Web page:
5 Judges To Rule On Polygamy, Why Only 3 For Ayodhya, Supreme Court Asked

Rajiv Dhavan has been trying to persuade the three-judge bench led by Chief Justice of India Dipak Misra to constitute a larger bench that would hold day-to-day hearings

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5 Judges To Rule On Polygamy, Why Only 3 For Ayodhya, Supreme Court Asked

The Supreme Court was today asked to refer the Ayodhya case to a larger bench of judges


NEW DELHI: 

Highlights

  1. "Is polygamy case more important that Ayodhya case?" Lawyer asks
  2. Polygamy case referred to Constitution Bench of Supreme Court
  3. Ayodhya case not being dealt with the importance it deserves, lawyer says
A bench of five judges set up to decide if polygamy among Muslims is constitutionally valid was cited as a ground in the Supreme Court on Friday to argue that the Ayodhya land dispute to a larger bench. "Is the polygamy case more important than Ayodhya case? When polygamy can be referred to a Constitution bench, why not Ayodhya land dispute?" senior lawyer Rajiv Dhavan told the Supreme Court.

Mr Dhavan has been trying to persuade the three-judge bench led by Chief Justice of India Dipak Misra to constitute a larger bench that would hold day-to-day hearings to decide the ownership of the 2.7 acre land in Ayodhya - a conflict that has dogged India's polity for decades.

A 1994 verdict had ruled that a mosque was not an essential part of the practice of Islam and prayers can be offered anywhere to decide. Mr Dhavan and other lawyers representing the Muslim parties in the Ayodhya case are arguing that this ruling should be revisited by a larger bench of five judges.

Chief Justice Misra told him that the court would have to hear all the parties before it can decide whether a larger bench should be set up.

"People in India want to know if polygamy important than Ayodhya. The Supreme Court must answer now... Ayodhya case not being dealt with the importance it deserves," Mr Dhavan, who is appearing for one of the Muslim petitioners in the title case, said.

Lawyers representing the Hindu petitioners opposed Mr Dhavan arguments, stressing that the senior lawyer appeared to be attempting to intimidate the court and he shouldn't be allowed to argue like this.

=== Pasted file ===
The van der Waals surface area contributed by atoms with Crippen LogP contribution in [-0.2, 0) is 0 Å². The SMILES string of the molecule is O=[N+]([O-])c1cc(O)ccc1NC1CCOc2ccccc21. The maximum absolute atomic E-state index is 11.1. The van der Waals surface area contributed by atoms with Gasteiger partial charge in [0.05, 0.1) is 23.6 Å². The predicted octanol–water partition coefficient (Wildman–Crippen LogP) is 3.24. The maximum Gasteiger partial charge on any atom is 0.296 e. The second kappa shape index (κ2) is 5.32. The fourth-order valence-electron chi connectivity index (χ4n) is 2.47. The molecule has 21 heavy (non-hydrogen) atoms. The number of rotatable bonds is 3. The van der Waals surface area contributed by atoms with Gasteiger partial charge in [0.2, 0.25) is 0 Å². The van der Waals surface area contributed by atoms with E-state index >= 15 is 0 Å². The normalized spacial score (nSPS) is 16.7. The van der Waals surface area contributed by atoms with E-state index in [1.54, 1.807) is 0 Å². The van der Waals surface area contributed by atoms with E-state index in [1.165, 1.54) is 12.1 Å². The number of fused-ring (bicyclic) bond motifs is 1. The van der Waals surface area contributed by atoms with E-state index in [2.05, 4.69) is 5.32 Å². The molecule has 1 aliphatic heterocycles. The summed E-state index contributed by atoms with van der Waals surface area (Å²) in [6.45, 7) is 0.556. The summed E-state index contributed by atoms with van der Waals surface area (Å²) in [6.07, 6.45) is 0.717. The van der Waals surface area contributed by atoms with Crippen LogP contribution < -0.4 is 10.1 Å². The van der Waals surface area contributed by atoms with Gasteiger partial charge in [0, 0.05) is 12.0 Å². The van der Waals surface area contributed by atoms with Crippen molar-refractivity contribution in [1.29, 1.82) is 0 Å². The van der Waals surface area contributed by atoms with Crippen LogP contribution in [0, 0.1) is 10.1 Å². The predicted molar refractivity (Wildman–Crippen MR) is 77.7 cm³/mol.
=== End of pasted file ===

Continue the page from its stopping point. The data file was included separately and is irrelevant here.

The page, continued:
Senior lawyer K Parasaran, who was the centre's top law officer back in the eighties, said it was not proper to compare `polygamy' case with Ayodhya dispute.

Last year when triple talaq case was decided by the Constitution bench, this issue was left open and it is for this reason only that polygamy was referred to five judges. "But here we are dealing with a case, which is already decided, and he is seeking reconsideration," Mr Parasaran said.

Mr Parasaran and his colleague CS Vaidyanathan strongly opposed the words used by Mr. Dhavan insinuating senior lawyers present in the court and Mr. Soli Sorabjee, who is not present.

Additional Solicitors General Maninder Singh and Tushar Mehta also objected to Mr. Dhavan's disparaging remarks against senior lawyers and urged the court not to allow the counsel to do so.

"What sort of an argument is this?  Nation wants to know and Supreme Court must answer? You (Mr. Dhavan) are not alone who is representing the nation. We (petitioners representing Hindus) are also representing the nation," Mr Parasaran said.

When Mr. Dhavan said he cannot argue the same issue now and repeat the same before the Constitution bench later, Justice Ashok Bhushan reminded him that there are some procedures in this court which must be followed. He asked the counsel "how can you say that I will not argue before you and I will argue only before the Constitution bench before we decide whether reference is required or not."

Chief Justice Misra, however, did not, however, make any observations.

He, however, did underline that the court "will hear (the case) on all aspects, first, we will put this controversy (on 1994 verdict) to rest. We may take a decision to refer the entire 1994 judgment to a larger bench as well as the title dispute itself."

In December last, Mr Dhavan had announced his decision to quit practice after a particularly unpleasant back-and-forth with the bench in this case. He, however, later revised his decision.
 


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